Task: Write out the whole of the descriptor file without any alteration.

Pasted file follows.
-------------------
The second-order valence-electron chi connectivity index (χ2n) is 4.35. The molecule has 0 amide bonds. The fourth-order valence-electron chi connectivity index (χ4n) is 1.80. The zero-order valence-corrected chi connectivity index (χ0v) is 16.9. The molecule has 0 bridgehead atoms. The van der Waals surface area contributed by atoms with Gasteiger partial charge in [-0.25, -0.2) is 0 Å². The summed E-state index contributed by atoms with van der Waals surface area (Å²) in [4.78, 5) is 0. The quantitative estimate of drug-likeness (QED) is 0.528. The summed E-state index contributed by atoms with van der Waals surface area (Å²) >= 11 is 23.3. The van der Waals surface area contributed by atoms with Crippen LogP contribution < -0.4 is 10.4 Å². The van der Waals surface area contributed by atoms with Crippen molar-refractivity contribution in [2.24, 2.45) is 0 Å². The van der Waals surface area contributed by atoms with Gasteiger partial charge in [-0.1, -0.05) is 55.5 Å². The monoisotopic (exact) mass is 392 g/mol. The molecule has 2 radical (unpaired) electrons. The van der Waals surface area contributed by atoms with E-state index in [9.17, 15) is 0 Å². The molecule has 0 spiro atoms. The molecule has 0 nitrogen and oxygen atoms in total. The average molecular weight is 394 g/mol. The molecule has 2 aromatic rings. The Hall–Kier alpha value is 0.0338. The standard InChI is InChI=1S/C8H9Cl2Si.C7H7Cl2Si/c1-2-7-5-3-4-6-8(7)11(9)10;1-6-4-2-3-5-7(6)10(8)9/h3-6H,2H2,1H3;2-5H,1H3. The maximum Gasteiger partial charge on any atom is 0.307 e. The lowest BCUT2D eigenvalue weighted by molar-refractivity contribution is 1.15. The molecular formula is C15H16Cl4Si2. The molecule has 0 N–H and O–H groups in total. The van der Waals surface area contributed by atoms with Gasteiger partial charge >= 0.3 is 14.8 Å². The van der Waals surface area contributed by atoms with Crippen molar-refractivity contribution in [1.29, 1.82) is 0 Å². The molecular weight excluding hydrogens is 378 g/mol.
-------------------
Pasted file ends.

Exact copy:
The second-order valence-electron chi connectivity index (χ2n) is 4.35. The molecule has 0 amide bonds. The fourth-order valence-electron chi connectivity index (χ4n) is 1.80. The zero-order valence-corrected chi connectivity index (χ0v) is 16.9. The molecule has 0 bridgehead atoms. The van der Waals surface area contributed by atoms with Gasteiger partial charge in [-0.25, -0.2) is 0 Å². The summed E-state index contributed by atoms with van der Waals surface area (Å²) in [4.78, 5) is 0. The quantitative estimate of drug-likeness (QED) is 0.528. The summed E-state index contributed by atoms with van der Waals surface area (Å²) >= 11 is 23.3. The van der Waals surface area contributed by atoms with Crippen LogP contribution < -0.4 is 10.4 Å². The van der Waals surface area contributed by atoms with Crippen molar-refractivity contribution in [2.24, 2.45) is 0 Å². The van der Waals surface area contributed by atoms with Gasteiger partial charge in [-0.1, -0.05) is 55.5 Å². The monoisotopic (exact) mass is 392 g/mol. The molecule has 2 radical (unpaired) electrons. The van der Waals surface area contributed by atoms with E-state index in [9.17, 15) is 0 Å². The molecule has 0 spiro atoms. The molecule has 0 nitrogen and oxygen atoms in total. The average molecular weight is 394 g/mol. The molecule has 2 aromatic rings. The Hall–Kier alpha value is 0.0338. The standard InChI is InChI=1S/C8H9Cl2Si.C7H7Cl2Si/c1-2-7-5-3-4-6-8(7)11(9)10;1-6-4-2-3-5-7(6)10(8)9/h3-6H,2H2,1H3;2-5H,1H3. The maximum Gasteiger partial charge on any atom is 0.307 e. The lowest BCUT2D eigenvalue weighted by molar-refractivity contribution is 1.15. The molecular formula is C15H16Cl4Si2. The molecule has 0 N–H and O–H groups in total. The van der Waals surface area contributed by atoms with Gasteiger partial charge >= 0.3 is 14.8 Å². The van der Waals surface area contributed by atoms with Crippen molar-refractivity contribution in [1.29, 1.82) is 0 Å². The molecular weight excluding hydrogens is 378 g/mol.